Tolga, a rural town, is 45 km southwest of Cairns and five km north of Atherton. It is on the western side of the Atherton Tableland, where the coach road passed from Herberton to Port Douglas. Originally named Martin Town, the name was changed to Tolga in 1903 when the railway line was extended from Mareeba. It is thought that the name was derived from an Aboriginal word describing the red volcanic soil.

Tolga is in a partial rainshadow from the Bellenden Ker Range, and the annual rainfall is suited to cropping. Early farm selectors often rented their allotments to Chinese ex-miners who grew maize, vegetables and small quantities of peanuts. With additional farms brought under soldier settlement after World War I, farmers turned to peanut growing because of low prices for maize and pig meat (fed on maize). The development of peanut growing and associated storage facilities were facilitated by the State government, and Tolga became the Atherton Tableland's peanut centre. Marketing was assisted by the construction of the Cairns to Atherton railway (1903), and with further line extensions Tolga became the junction for branch lines to Yungaburra (1910) and Millaa Millaa (1921). In 1924 Pugh's Queensland Directory recorded Tolga as having two hotels, several stores, three refreshment rooms, two blacksmiths and a saw mill. A maize storage silo was erected near the railway in 1924. Peanut processing was carried out until 2004 when the factory was converted to a warehouse.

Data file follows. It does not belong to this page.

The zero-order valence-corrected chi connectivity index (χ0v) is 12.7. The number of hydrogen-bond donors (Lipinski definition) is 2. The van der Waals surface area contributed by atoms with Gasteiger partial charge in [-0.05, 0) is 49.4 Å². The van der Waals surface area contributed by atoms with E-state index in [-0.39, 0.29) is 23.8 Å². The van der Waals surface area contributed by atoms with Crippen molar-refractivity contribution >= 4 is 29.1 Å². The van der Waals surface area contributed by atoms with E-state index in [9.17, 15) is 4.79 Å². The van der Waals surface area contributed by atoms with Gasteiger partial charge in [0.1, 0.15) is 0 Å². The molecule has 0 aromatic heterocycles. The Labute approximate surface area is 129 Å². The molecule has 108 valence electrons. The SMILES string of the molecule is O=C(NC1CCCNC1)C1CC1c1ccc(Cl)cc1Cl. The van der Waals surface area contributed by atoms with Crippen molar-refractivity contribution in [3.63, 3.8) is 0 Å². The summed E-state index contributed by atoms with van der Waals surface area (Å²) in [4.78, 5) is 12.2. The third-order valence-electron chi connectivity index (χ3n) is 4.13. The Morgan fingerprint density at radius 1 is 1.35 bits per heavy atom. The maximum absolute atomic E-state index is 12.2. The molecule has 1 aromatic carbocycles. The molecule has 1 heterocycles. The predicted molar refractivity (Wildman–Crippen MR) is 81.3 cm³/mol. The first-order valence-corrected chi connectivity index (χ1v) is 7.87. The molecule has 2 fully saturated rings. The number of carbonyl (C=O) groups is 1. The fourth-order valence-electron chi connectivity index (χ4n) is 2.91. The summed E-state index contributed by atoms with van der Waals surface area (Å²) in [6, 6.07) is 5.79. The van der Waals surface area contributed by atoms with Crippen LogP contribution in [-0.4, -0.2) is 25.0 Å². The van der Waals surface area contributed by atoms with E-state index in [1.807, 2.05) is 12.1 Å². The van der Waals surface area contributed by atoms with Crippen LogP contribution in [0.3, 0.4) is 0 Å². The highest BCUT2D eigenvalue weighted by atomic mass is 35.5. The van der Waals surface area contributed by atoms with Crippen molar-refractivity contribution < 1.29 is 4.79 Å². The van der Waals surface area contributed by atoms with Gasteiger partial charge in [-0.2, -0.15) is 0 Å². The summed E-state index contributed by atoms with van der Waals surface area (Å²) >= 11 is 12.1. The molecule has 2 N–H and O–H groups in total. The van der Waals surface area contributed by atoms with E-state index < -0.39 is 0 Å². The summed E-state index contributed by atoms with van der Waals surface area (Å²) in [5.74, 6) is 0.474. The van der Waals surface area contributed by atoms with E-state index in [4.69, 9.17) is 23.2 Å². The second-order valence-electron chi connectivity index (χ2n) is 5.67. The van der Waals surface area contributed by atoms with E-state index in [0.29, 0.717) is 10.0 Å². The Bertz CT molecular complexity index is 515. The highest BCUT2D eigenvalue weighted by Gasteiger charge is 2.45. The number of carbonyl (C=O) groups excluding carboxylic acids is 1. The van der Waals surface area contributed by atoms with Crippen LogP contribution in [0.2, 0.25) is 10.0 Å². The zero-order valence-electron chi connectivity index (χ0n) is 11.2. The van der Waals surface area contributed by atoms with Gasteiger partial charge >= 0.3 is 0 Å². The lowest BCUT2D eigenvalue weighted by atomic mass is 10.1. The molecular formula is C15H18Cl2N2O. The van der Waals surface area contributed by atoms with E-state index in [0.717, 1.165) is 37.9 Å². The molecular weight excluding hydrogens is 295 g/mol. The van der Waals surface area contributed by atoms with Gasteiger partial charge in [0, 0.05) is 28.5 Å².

Atherton had a hack racing course but in 1947 formed a turf club which laid out a racecourse at Morrow Park, Tolga. Optimistically, the club predicted that Morrow Park would become the Flemington of the North. The Atherton Turf Club today hosts ten meetings a year.

The branch railway line closed in 1964, but the loss scarcely dented Tolga's population growth. The town benefits from passing tourism, with the Bones Knob lookout (a former volcanic vent) a few kilometres west. The main crops grown are potatoes and maize. Tolga has local shops, a hotel, a railway museum and a State primary school (1895). Its census populations have been:

Census DatePopulation

Tall timber and golden grain, Atherton 1885-1985, Atherton, Atherton Centenary Committee, 1985


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